PCT Resupply Preparations: Mail Drops

One major advantage of thru-hiking the Appalachian Trail is the abundance of trail towns prepared for the seasonal herd of hikers passing through.  Most AT hikers -us included- do/did not prepare mail drops for resupply along the trail, opting instead to just resupply on the go.

The major downside to resupplying on the trail is that it can be costly and options can be limited.  There were quite a few times on trail where we found ourselves resupplying at a mini-mart that had been picked over of Snickers, Pop-Tarts, and tuna packets.  (Junk foods become staple foods on the trail). Oftentimes these small town stores can be pricey compared to a supermarket.  You can save quite a bit of money by sending yourself food rather than purchasing it in a small town.

The major upside to resupplying on the go is that as your wants and needs change, so can your food choices.  In addition, there is no need to worry about Post Office hours or whether a business will hold your package.  It’s also nice to support the towns that support the trail. Looking back at our AT thru-hike, I would probably choose to send us a resupply box in Monson Maine, the last town you enter before going into the hundred-mile wilderness.  The resupply at Shaw’s Hiker Hostel might be the best in town, but it is still pricey and can be limited.  We made do just fine, but a mail drop could have given us some lighter options for a five day food carry.

On the PCT, mail drops are much more common.  However, as the popularity of the trail surges and small towns are preparing more effectively for the hiker bubble passing through, fewer and fewer mail drops are needed.

The one major spot that most hikers send themselves a box is Kennedy Meadows, the entrance to the Sierra.  Here is where most hikers send themselves a bear canister, ice axe, and microspikes, and we are no exception to that trend.  Because the resupply is expensive at KM, we will also be sending ourselves some food here.

To figure out where else I might send some drop boxes, I consulted the internet and found tons of resources detailing the resupply options.  In addition, I found THIS Survey from Halfway Anywhere detailing where last year’s hikers would recommend sending a box.

From this list I developed our resupply strategy.  I don’t want to leave my poor sister with too many boxes to send, and I don’t want to be constantly worrying about PO hours.  Plans change on the trail, so I don’t want to overplan ahead of time. I also want to save some money and weight during the Sierra and other challenging sections.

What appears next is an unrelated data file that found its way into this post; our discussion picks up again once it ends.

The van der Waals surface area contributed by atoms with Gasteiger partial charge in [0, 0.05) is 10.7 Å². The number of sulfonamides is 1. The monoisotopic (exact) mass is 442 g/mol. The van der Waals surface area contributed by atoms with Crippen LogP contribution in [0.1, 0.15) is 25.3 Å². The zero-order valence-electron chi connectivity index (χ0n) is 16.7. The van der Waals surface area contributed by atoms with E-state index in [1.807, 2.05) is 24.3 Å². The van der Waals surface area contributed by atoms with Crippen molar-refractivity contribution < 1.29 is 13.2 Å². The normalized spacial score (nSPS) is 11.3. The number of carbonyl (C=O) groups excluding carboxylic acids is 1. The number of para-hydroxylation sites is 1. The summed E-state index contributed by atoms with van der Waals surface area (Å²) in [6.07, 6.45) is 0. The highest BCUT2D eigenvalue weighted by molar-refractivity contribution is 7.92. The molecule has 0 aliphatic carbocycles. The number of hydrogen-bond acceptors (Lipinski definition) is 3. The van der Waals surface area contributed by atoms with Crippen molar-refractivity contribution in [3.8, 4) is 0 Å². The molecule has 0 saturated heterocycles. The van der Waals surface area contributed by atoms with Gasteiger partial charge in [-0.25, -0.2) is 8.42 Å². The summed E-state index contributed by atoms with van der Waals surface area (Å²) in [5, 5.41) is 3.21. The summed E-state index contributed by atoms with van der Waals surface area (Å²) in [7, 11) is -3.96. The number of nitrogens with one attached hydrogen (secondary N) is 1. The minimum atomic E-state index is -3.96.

Boxes I will mail before we leave:

  1. Warner Springs – mile 110 (4 days food)
  2. Agua Dulce – mile 454 (5.5 days food)


Boxes my sister will mail to us:

  1. Kennedy Meadows -mile 702 (snow gear, 6 days food)
  2. Kearsarge Pass (Bishop/Independence)- mile 790 (6 days food)
  3. Vermilion Valley Resort – mile 877 (4.5 days food)
  4. Kennedy Meadows North – mile 1016 (4.5 days food)
  5. Sierra City – mile 1195 (4.5 days food)
  6. Belden – mile 1284 (5 days food)


Boxes we will prepare on the way:

In Ashland: We will prep a box to send to Crater Lake mile 1819, and Shelter Cove mile 1904

In Portland: We will prepare mail drops for the Washington section.


This strategy leaves us with only 8 boxes to prepare ahead of time, and 40 days of food to purchase for.  I figured we would average 20 miles per day in the desert section, and dropped that to 15 for the Sierra and snowbound sections. Half of my boxes are for the Sierra, which will allow us to choose the lightest-weight foods for our most challenging section.

We’ll be able to save some money and add variety to our diet without too much inconvenience.  We can include some healthier options such as dehydrated veggies and reduce our intake of junk foods.  Also, in the event one of us is injured or we have to get off the trail for any reason, we haven’t wasted our money preparing too many boxes we’ll never retrieve.  The boxes prepped ahead of time will get us halfway through the trail.  If we are still going strong, we can prep the rest in the larger towns while we go.

Once the boxes are prepared, I will write a post going over what foods and supplies we will be sending ourselves.  With 63 days to go, I’d better get busy!